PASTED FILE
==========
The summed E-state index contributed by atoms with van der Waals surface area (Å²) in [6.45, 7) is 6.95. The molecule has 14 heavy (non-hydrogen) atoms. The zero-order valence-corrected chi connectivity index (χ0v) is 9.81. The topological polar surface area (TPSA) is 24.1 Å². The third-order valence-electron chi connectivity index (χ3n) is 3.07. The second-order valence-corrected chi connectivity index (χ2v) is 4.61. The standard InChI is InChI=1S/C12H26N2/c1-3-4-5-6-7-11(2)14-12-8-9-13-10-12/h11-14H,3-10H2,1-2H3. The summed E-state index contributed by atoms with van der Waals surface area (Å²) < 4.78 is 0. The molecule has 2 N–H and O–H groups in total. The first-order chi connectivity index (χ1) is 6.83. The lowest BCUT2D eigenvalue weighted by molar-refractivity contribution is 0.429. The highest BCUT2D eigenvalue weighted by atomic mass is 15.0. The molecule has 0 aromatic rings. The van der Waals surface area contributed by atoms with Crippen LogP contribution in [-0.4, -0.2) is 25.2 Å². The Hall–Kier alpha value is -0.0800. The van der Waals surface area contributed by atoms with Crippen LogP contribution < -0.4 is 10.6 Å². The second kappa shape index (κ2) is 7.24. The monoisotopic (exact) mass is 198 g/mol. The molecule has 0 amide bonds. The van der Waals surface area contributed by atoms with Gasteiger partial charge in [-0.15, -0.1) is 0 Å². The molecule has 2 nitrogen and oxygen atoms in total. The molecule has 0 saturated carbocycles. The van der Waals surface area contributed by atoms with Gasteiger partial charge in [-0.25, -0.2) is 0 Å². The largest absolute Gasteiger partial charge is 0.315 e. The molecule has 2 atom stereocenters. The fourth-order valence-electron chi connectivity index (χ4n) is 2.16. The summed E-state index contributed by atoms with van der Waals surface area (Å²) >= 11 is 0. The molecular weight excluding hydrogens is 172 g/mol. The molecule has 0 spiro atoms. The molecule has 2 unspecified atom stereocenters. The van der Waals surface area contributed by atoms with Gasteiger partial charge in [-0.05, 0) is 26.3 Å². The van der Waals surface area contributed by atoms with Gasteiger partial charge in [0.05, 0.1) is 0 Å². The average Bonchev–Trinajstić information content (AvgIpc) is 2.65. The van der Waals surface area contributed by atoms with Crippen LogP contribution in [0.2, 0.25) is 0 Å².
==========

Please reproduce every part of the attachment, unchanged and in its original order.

The summed E-state index contributed by atoms with van der Waals surface area (Å²) in [6.45, 7) is 6.95. The molecule has 14 heavy (non-hydrogen) atoms. The zero-order valence-corrected chi connectivity index (χ0v) is 9.81. The topological polar surface area (TPSA) is 24.1 Å². The third-order valence-electron chi connectivity index (χ3n) is 3.07. The second-order valence-corrected chi connectivity index (χ2v) is 4.61. The standard InChI is InChI=1S/C12H26N2/c1-3-4-5-6-7-11(2)14-12-8-9-13-10-12/h11-14H,3-10H2,1-2H3. The summed E-state index contributed by atoms with van der Waals surface area (Å²) < 4.78 is 0. The molecule has 2 N–H and O–H groups in total. The first-order chi connectivity index (χ1) is 6.83. The lowest BCUT2D eigenvalue weighted by molar-refractivity contribution is 0.429. The highest BCUT2D eigenvalue weighted by atomic mass is 15.0. The molecule has 0 aromatic rings. The van der Waals surface area contributed by atoms with Crippen LogP contribution in [-0.4, -0.2) is 25.2 Å². The Hall–Kier alpha value is -0.0800. The van der Waals surface area contributed by atoms with Crippen LogP contribution < -0.4 is 10.6 Å². The second kappa shape index (κ2) is 7.24. The monoisotopic (exact) mass is 198 g/mol. The molecule has 0 amide bonds. The van der Waals surface area contributed by atoms with Gasteiger partial charge in [-0.15, -0.1) is 0 Å². The molecule has 2 nitrogen and oxygen atoms in total. The molecule has 0 saturated carbocycles. The van der Waals surface area contributed by atoms with Gasteiger partial charge in [-0.25, -0.2) is 0 Å². The largest absolute Gasteiger partial charge is 0.315 e. The molecule has 2 atom stereocenters. The fourth-order valence-electron chi connectivity index (χ4n) is 2.16. The summed E-state index contributed by atoms with van der Waals surface area (Å²) >= 11 is 0. The molecular weight excluding hydrogens is 172 g/mol. The molecule has 0 spiro atoms. The molecule has 2 unspecified atom stereocenters. The van der Waals surface area contributed by atoms with Gasteiger partial charge in [-0.05, 0) is 26.3 Å². The van der Waals surface area contributed by atoms with Gasteiger partial charge in [0.05, 0.1) is 0 Å². The average Bonchev–Trinajstić information content (AvgIpc) is 2.65. The van der Waals surface area contributed by atoms with Crippen LogP contribution in [0.2, 0.25) is 0 Å².